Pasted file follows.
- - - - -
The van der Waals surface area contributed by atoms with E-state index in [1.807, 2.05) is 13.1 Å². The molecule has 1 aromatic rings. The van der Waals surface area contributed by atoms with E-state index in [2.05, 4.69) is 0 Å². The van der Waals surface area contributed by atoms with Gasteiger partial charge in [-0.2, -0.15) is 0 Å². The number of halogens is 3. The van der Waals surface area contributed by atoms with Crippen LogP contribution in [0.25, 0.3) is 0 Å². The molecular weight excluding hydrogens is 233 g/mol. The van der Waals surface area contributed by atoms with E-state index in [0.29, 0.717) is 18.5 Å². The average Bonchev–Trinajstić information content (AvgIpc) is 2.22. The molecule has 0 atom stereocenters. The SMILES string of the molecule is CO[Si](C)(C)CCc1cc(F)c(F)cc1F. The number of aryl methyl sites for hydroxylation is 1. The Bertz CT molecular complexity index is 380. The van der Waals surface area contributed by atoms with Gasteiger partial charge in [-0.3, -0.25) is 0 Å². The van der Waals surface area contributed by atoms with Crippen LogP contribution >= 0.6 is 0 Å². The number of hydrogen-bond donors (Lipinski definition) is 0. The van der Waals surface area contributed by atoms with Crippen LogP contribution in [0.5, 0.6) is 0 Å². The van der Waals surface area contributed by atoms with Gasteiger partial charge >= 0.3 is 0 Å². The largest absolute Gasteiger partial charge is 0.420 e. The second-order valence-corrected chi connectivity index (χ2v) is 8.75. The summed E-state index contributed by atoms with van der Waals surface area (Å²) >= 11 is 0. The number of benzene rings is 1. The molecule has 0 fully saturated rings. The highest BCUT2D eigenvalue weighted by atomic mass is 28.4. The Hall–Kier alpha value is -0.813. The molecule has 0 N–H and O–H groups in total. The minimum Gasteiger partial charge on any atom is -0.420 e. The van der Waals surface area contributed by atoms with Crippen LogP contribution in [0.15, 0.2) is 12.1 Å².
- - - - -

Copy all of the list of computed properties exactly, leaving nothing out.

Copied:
The van der Waals surface area contributed by atoms with E-state index in [1.807, 2.05) is 13.1 Å². The molecule has 1 aromatic rings. The van der Waals surface area contributed by atoms with E-state index in [2.05, 4.69) is 0 Å². The van der Waals surface area contributed by atoms with Gasteiger partial charge in [-0.2, -0.15) is 0 Å². The number of halogens is 3. The van der Waals surface area contributed by atoms with Crippen LogP contribution in [0.25, 0.3) is 0 Å². The molecular weight excluding hydrogens is 233 g/mol. The van der Waals surface area contributed by atoms with E-state index in [0.29, 0.717) is 18.5 Å². The average Bonchev–Trinajstić information content (AvgIpc) is 2.22. The molecule has 0 atom stereocenters. The SMILES string of the molecule is CO[Si](C)(C)CCc1cc(F)c(F)cc1F. The number of aryl methyl sites for hydroxylation is 1. The Bertz CT molecular complexity index is 380. The van der Waals surface area contributed by atoms with Gasteiger partial charge in [-0.3, -0.25) is 0 Å². The van der Waals surface area contributed by atoms with Crippen LogP contribution >= 0.6 is 0 Å². The number of hydrogen-bond donors (Lipinski definition) is 0. The van der Waals surface area contributed by atoms with Crippen LogP contribution in [0.5, 0.6) is 0 Å². The van der Waals surface area contributed by atoms with Gasteiger partial charge >= 0.3 is 0 Å². The largest absolute Gasteiger partial charge is 0.420 e. The second-order valence-corrected chi connectivity index (χ2v) is 8.75. The summed E-state index contributed by atoms with van der Waals surface area (Å²) >= 11 is 0. The number of benzene rings is 1. The molecule has 0 fully saturated rings. The highest BCUT2D eigenvalue weighted by atomic mass is 28.4. The Hall–Kier alpha value is -0.813. The molecule has 0 N–H and O–H groups in total. The minimum Gasteiger partial charge on any atom is -0.420 e. The van der Waals surface area contributed by atoms with Crippen LogP contribution in [0.15, 0.2) is 12.1 Å².